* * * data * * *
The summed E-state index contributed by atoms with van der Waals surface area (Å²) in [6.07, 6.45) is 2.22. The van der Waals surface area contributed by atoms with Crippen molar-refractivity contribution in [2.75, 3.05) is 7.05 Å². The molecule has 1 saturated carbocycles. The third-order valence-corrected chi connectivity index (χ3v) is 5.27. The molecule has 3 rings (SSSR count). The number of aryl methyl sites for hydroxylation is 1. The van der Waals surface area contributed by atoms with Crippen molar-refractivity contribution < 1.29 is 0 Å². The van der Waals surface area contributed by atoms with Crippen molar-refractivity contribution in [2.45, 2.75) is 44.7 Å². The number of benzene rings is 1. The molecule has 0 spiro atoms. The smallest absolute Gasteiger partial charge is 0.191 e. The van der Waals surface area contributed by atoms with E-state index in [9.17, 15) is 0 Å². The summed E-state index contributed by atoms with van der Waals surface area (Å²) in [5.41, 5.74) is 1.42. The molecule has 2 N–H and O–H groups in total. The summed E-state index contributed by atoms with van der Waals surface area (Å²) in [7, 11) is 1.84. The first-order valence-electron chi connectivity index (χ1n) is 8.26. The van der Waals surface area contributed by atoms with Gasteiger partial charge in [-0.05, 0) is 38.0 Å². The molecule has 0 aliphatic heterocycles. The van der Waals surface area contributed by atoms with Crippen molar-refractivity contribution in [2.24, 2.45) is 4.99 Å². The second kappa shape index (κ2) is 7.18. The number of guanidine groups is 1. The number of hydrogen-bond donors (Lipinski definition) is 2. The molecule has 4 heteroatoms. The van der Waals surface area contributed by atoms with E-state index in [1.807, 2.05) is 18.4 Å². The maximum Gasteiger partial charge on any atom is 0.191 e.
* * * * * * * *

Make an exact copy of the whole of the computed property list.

The summed E-state index contributed by atoms with van der Waals surface area (Å²) in [6.07, 6.45) is 2.22. The van der Waals surface area contributed by atoms with Crippen molar-refractivity contribution in [2.75, 3.05) is 7.05 Å². The molecule has 1 saturated carbocycles. The third-order valence-corrected chi connectivity index (χ3v) is 5.27. The molecule has 3 rings (SSSR count). The number of aryl methyl sites for hydroxylation is 1. The van der Waals surface area contributed by atoms with Crippen molar-refractivity contribution < 1.29 is 0 Å². The van der Waals surface area contributed by atoms with Crippen molar-refractivity contribution in [2.45, 2.75) is 44.7 Å². The number of benzene rings is 1. The molecule has 0 spiro atoms. The smallest absolute Gasteiger partial charge is 0.191 e. The van der Waals surface area contributed by atoms with E-state index in [9.17, 15) is 0 Å². The summed E-state index contributed by atoms with van der Waals surface area (Å²) in [5.41, 5.74) is 1.42. The molecule has 2 N–H and O–H groups in total. The summed E-state index contributed by atoms with van der Waals surface area (Å²) in [7, 11) is 1.84. The first-order valence-electron chi connectivity index (χ1n) is 8.26. The van der Waals surface area contributed by atoms with Gasteiger partial charge in [-0.05, 0) is 38.0 Å². The molecule has 0 aliphatic heterocycles. The van der Waals surface area contributed by atoms with Crippen molar-refractivity contribution in [2.24, 2.45) is 4.99 Å². The second kappa shape index (κ2) is 7.18. The number of guanidine groups is 1. The number of hydrogen-bond donors (Lipinski definition) is 2. The molecule has 4 heteroatoms. The van der Waals surface area contributed by atoms with E-state index in [1.807, 2.05) is 18.4 Å². The maximum Gasteiger partial charge on any atom is 0.191 e.